Posted: 22 May 2013
A prominent Syrian human rights lawyer who went missing at the weekend after an apparent abduction is at grave risk of abuse, Amnesty International has said.
Abdullah al-Khalil, who became head of the local council for al-Raqqa Governorate after armed opposition groups took control in March, was reportedly taken away by unidentified armed individuals as he left his office in the north-eastern city of al-Raqqa late on Saturday night.
Sources close to al-Khalil say he and another man were taken away in two cars. Their whereabouts since are unknown. Local armed opposition groups have reportedly denied responsibility for the abduction.
Mr al-Khalil has been arrested by government forces five times during the last two years on account of his work as a lawyer defending political prisoners and promoting human rights. Amnesty had campaigned for his release last year.
He was reportedly tortured and otherwise ill-treated during at least one of the periods of detention, and he also received death threats and his family’s farm buildings were destroyed by order of the local authorities. He had fled to Turkey with his family in late 2012 after receiving further threats, before returning to al-Raqqa without them.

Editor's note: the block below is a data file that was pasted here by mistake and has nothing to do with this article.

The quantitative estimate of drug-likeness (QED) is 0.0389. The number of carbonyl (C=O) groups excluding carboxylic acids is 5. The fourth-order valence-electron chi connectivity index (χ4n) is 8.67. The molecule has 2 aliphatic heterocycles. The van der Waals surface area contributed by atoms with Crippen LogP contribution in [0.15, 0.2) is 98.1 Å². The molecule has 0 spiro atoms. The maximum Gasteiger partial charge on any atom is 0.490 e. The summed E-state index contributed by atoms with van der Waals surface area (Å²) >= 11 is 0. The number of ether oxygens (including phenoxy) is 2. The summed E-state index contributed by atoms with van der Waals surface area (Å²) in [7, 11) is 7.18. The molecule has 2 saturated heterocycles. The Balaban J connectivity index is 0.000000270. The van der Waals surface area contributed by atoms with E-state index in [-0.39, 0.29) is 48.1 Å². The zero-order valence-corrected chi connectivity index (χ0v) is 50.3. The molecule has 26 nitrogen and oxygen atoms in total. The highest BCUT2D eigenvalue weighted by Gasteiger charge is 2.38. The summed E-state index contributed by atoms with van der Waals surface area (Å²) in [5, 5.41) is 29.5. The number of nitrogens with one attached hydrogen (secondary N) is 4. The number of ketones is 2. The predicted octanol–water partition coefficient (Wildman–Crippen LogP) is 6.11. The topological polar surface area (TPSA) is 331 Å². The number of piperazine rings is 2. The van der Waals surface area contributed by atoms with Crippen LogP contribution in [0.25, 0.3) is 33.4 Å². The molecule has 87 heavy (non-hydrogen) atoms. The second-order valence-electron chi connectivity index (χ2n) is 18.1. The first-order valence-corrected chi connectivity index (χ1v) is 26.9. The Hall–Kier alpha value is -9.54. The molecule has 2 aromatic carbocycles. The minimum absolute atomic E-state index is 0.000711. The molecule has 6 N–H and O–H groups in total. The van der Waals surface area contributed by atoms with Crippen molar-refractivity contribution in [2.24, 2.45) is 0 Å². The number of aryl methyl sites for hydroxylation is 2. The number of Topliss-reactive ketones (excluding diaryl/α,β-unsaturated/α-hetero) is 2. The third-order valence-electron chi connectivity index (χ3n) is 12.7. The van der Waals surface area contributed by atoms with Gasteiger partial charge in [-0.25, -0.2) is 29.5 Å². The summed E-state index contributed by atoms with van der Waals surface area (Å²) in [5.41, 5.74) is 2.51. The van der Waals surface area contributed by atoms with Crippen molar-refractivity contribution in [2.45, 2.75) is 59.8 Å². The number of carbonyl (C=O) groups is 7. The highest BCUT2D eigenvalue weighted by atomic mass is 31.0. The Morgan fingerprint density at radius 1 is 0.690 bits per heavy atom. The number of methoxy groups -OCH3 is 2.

Tensions between various local armed opposition groups in al-Raqqa, some of which are also reported to have carried out serious abuses which may amount to war crimes, have been reported in recent weeks. In a video posted online on 14 May, three unidentified, blindfolded and handcuffed men are seen being shot dead by armed men in al-Raqqa. An armed man in the video said the killings were being carried out by an armed opposition group called the Islamic State of Iraq and al-Shaam, which he said was “in retaliation” for mass killings in Banias, which he blamed on government forces.
Amnesty International Middle East and North Africa Deputy Director Ann Harrison said:
“Whether the Syrian authorities or local armed groups are behind the incident, the two men are at grave risk of abuse.
“Whoever has information on their fate and whereabouts must inform the men’s families.”